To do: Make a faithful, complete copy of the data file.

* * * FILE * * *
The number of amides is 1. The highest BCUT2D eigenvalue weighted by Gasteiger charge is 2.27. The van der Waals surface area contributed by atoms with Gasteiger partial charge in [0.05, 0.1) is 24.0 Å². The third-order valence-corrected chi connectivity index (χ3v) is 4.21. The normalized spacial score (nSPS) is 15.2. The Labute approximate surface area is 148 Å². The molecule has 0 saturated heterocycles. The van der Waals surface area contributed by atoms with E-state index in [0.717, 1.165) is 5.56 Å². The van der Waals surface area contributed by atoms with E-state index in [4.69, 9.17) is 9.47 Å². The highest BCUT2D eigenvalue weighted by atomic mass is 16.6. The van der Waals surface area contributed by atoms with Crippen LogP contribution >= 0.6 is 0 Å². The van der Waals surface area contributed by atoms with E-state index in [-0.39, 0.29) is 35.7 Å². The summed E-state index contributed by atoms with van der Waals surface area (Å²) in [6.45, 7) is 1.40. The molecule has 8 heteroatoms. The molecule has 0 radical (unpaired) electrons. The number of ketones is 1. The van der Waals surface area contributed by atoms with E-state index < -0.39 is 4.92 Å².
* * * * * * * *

The number of amides is 1. The highest BCUT2D eigenvalue weighted by Gasteiger charge is 2.27. The van der Waals surface area contributed by atoms with Gasteiger partial charge in [0.05, 0.1) is 24.0 Å². The third-order valence-corrected chi connectivity index (χ3v) is 4.21. The normalized spacial score (nSPS) is 15.2. The Labute approximate surface area is 148 Å². The molecule has 0 saturated heterocycles. The van der Waals surface area contributed by atoms with E-state index in [0.717, 1.165) is 5.56 Å². The van der Waals surface area contributed by atoms with E-state index in [4.69, 9.17) is 9.47 Å². The highest BCUT2D eigenvalue weighted by atomic mass is 16.6. The van der Waals surface area contributed by atoms with Crippen LogP contribution >= 0.6 is 0 Å². The van der Waals surface area contributed by atoms with E-state index in [-0.39, 0.29) is 35.7 Å². The summed E-state index contributed by atoms with van der Waals surface area (Å²) in [6.45, 7) is 1.40. The molecule has 8 heteroatoms. The molecule has 0 radical (unpaired) electrons. The number of ketones is 1. The van der Waals surface area contributed by atoms with E-state index < -0.39 is 4.92 Å².